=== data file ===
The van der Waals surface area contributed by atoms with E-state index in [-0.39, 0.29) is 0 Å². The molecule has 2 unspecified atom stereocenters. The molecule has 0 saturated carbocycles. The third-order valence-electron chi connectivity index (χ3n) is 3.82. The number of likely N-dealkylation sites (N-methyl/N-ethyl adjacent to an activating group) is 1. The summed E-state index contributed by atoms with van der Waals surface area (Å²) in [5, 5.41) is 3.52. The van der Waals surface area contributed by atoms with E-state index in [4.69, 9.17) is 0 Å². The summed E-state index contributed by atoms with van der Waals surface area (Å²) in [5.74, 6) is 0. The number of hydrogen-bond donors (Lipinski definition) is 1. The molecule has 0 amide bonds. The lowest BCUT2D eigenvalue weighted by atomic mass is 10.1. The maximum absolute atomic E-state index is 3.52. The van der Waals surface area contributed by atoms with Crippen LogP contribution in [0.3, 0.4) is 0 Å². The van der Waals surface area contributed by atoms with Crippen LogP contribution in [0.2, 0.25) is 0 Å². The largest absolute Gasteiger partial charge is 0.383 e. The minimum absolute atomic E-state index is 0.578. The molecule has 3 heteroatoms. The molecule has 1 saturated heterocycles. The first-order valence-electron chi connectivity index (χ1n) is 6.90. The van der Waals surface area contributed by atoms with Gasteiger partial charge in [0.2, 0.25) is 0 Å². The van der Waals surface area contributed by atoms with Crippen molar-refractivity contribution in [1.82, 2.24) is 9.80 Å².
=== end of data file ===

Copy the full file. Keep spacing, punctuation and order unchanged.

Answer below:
The van der Waals surface area contributed by atoms with E-state index in [-0.39, 0.29) is 0 Å². The molecule has 2 unspecified atom stereocenters. The molecule has 0 saturated carbocycles. The third-order valence-electron chi connectivity index (χ3n) is 3.82. The number of likely N-dealkylation sites (N-methyl/N-ethyl adjacent to an activating group) is 1. The summed E-state index contributed by atoms with van der Waals surface area (Å²) in [5, 5.41) is 3.52. The van der Waals surface area contributed by atoms with E-state index in [4.69, 9.17) is 0 Å². The summed E-state index contributed by atoms with van der Waals surface area (Å²) in [5.74, 6) is 0. The number of hydrogen-bond donors (Lipinski definition) is 1. The molecule has 0 amide bonds. The lowest BCUT2D eigenvalue weighted by atomic mass is 10.1. The maximum absolute atomic E-state index is 3.52. The van der Waals surface area contributed by atoms with Crippen LogP contribution in [0.3, 0.4) is 0 Å². The van der Waals surface area contributed by atoms with Crippen LogP contribution in [0.2, 0.25) is 0 Å². The largest absolute Gasteiger partial charge is 0.383 e. The minimum absolute atomic E-state index is 0.578. The molecule has 3 heteroatoms. The molecule has 1 saturated heterocycles. The first-order valence-electron chi connectivity index (χ1n) is 6.90. The van der Waals surface area contributed by atoms with Gasteiger partial charge in [0.2, 0.25) is 0 Å². The van der Waals surface area contributed by atoms with Crippen molar-refractivity contribution in [1.82, 2.24) is 9.80 Å².